Creating Burn Down Charts for GitHub Repositories Using Google Apps Script

At DramaFever I got folks to buy into to burn down charts as the daily display for our weekly sprints with the rotating release person being responsible for updating a Google spreadsheet with each day's end-of-day open and closed issue counts.

It works fine, and it's only a small time burden, but if one forgets there's no good way to get the previous day's counts. Naturally I looked to automation, and GitHub has an excellent API. My usual take on something like this would be to have cron trigger a script that:

  1. polls the GitHub API
  2. extracts the counts
  3. writes them to some data store
  4. builds today's chart from the historical data in the datastore

That could be easily done in bash, Python, or Perl, but it's the sort of thing that's inevitably brittle. It's too ad hoc to run on a prod server, so it'll run from a dev shell box, which will be down, or disk full, or rebuilt w/o cron migration or any of the million other ailments that befall non-prod servers.

Looking for something different I tried Google Apps Script for the first time, and it came out very well.

Google Apps Script (GAS) is the JavaScript-based scripting layer for the Google Apps tools. It started out as something entirely internal to Google Spreadsheets (sort of like VBA was for Excel) but has evolved into a first class document type in the Google Apps universe -- on Google Docs/Drive you'll find "Script" in the "Create" menu just a few down from "Document".

It took me a few hours to pick my way through the myriad API endpoints exposed by GAS, but once I did the resulting script was quite short. Hit that link for the full thing, but here's an example:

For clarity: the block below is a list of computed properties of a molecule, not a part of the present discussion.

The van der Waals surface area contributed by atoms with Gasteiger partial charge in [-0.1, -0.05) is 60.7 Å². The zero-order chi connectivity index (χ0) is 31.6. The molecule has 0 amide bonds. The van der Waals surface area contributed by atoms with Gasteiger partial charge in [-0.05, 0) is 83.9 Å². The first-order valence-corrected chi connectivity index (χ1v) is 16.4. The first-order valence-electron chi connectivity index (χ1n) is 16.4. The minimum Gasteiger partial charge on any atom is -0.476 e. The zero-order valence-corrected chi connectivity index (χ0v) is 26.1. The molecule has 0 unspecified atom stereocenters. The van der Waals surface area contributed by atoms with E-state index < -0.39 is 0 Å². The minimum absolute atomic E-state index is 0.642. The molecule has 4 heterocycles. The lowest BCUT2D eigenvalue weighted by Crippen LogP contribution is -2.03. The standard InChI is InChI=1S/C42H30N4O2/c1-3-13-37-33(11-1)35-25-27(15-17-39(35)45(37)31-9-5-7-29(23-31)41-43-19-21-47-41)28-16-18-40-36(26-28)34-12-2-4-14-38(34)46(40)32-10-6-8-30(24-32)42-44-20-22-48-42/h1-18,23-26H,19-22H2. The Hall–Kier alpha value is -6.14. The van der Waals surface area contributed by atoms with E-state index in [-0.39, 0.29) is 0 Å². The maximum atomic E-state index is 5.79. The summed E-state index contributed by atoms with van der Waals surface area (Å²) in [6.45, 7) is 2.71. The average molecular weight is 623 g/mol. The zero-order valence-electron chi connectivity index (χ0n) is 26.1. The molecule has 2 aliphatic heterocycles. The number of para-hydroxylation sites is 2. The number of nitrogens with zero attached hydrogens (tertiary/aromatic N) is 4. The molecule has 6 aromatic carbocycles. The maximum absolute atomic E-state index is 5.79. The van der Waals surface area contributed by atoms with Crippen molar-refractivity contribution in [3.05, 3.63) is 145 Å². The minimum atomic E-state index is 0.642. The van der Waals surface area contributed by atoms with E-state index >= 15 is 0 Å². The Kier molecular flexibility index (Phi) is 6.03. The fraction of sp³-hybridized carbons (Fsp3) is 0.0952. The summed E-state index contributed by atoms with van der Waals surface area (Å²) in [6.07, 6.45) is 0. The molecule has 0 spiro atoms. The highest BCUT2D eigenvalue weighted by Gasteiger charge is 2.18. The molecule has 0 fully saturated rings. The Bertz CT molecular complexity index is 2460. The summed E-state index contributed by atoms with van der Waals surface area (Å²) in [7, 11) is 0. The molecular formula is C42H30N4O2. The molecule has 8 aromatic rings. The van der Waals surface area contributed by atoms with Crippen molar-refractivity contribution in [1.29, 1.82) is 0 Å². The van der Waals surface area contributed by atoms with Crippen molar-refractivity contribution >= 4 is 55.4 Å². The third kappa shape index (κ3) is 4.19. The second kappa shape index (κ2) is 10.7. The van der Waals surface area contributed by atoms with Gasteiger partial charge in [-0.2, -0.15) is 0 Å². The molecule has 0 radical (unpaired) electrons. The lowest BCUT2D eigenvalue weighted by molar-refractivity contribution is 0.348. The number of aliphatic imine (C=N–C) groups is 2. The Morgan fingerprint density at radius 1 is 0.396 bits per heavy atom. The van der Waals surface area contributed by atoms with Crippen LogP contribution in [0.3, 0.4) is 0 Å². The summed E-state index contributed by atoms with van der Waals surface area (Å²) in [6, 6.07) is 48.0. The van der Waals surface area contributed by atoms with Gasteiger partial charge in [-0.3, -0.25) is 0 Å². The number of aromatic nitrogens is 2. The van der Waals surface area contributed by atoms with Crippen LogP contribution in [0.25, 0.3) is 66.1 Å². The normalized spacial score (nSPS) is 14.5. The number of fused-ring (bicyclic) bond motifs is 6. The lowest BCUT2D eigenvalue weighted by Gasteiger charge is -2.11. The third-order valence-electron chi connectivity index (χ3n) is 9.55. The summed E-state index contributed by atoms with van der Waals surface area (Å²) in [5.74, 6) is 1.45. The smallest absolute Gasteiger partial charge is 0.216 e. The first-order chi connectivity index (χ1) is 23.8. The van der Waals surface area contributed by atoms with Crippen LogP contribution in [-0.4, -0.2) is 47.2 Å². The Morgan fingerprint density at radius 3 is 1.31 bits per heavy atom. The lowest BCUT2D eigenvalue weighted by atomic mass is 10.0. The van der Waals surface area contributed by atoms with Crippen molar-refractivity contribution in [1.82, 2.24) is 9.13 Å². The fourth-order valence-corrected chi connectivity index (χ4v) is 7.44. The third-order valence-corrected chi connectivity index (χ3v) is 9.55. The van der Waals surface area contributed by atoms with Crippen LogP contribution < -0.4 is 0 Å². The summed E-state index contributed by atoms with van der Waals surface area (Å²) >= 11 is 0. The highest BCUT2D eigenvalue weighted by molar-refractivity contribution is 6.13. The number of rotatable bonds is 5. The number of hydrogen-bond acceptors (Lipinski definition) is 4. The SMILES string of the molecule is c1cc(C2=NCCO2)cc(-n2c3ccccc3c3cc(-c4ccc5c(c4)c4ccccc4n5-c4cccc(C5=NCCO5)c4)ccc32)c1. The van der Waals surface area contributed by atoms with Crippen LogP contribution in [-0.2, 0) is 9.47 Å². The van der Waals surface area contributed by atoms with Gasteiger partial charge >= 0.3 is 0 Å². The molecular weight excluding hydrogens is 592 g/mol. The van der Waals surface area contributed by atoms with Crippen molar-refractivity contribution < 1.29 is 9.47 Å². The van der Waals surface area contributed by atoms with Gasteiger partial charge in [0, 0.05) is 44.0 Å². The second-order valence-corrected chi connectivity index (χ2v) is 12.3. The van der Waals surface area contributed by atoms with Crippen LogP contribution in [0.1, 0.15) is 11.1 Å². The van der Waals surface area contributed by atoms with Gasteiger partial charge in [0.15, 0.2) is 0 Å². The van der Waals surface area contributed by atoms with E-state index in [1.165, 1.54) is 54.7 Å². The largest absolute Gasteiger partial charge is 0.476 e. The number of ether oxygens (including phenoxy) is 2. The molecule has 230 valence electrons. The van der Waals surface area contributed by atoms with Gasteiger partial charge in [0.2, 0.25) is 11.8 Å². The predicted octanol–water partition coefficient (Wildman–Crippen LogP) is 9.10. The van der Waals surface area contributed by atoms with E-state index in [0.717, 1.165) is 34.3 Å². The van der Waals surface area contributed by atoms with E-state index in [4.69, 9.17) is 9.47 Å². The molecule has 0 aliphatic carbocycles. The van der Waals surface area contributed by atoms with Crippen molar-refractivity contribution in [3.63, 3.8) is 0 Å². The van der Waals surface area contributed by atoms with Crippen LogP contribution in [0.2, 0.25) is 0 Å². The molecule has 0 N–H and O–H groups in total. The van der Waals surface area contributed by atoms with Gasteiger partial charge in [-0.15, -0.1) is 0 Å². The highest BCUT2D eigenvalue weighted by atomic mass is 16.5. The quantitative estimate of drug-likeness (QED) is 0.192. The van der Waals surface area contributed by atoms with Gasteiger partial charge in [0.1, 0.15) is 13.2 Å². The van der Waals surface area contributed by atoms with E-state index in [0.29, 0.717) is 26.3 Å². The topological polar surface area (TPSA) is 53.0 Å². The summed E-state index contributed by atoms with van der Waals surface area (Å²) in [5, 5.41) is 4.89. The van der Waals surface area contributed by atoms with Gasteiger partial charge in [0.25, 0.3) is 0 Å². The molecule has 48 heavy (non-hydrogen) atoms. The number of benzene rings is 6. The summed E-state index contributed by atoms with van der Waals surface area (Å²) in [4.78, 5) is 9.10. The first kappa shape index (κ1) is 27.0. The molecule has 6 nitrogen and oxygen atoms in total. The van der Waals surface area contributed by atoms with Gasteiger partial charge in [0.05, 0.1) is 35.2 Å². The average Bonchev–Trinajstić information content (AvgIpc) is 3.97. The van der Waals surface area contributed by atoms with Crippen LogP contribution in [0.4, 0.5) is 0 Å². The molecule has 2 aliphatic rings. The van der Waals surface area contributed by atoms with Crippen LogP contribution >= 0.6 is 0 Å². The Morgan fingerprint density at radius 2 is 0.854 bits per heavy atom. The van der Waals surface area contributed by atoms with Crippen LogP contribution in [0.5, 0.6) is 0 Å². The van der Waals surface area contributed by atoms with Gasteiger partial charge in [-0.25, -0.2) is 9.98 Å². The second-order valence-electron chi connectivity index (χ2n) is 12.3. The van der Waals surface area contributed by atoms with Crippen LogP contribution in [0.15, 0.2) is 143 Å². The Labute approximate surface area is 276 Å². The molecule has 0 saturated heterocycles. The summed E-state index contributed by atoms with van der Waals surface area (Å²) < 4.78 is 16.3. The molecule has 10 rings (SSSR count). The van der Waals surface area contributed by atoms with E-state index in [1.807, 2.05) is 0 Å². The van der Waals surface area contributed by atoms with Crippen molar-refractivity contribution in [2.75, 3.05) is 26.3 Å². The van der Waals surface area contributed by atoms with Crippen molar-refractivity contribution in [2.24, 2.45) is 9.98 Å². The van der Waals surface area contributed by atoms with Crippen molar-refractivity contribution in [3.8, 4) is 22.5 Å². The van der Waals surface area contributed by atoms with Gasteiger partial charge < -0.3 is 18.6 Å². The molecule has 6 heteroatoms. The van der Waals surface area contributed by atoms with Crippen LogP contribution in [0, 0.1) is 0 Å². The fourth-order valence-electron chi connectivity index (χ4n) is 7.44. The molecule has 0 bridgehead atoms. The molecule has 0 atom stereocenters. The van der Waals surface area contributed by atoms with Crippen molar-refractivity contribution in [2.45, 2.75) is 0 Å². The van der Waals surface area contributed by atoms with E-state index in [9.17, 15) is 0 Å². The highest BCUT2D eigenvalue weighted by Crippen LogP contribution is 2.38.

function updateBugCounts() {
  var resp = UrlFetchApp.fetch("");
  var jsonStr = resp.getContentText();
  var milestones = Utilities.jsonParse(jsonStr);

  var dataSs = SpreadsheetApp.openById("YYY");
  var sheet = dataSs.getSheetByName('Raw Data');
  for (var i = 0; i < milestones.length; i++) {
    milestone = milestones[i];
    sheet.appendRow([milestone.title, Utilities.formatDate(new Date(), "US/Eastern", "yyyy-MM-dd"), milestone.open_issues, milestone.closed_issues])

That's all it takes to poll GitHub and add a row to a spreadsheet for each milestone with the current date and the counts for same. The access_token comes from the GitHub OAuth dance (easily done w/ curl) and the openById is the key parameter in the spreadsheet's URL. Running that once by hand can be done from the GAS IDE, but to run it daily you need to add a Trigger ("Resources" -> "Current App's Triggers") on a dialog like this one:

Google Apps Script Trigger

With the trigger calling that function nightly we've got items one, two, and three from the initial list covered. The next bit surprised me, but if you add a doGet method to your script you can publish it as a web app. Google gives you a (ugly) URL and you can pick the access level, which I set to "anyone at".

That doGet method is pretty amazing in that its execution is entirely divorced from the spreadsheet it happens to access. When the URL is hit it runs as me (or optionally as the viewer) and renders a graph on a "UI" that's a GWT-based HTML abstraction. I'd never worked w/ GWT, so the UI controls (and DataViewDefintions, etc.) took me awhile to figure out, but the docs were good and the resulting code is clear.

In the end I have a URL that's company-access-only which gives a view like this:

Burn Down Selector Burn Down Chart

Not the prettiest display in the world, but it loads new data nightly, lets you pick a milestone from those open on GitHub, and updates the chart when you do.

My only annoyance is something I've brought up with GitHub before -- their OAuth scopes are absurdly course-grained. I've got this script and our Jenkins build system with full read-write access to the repository because there's no read-only scope and no issues-only scope.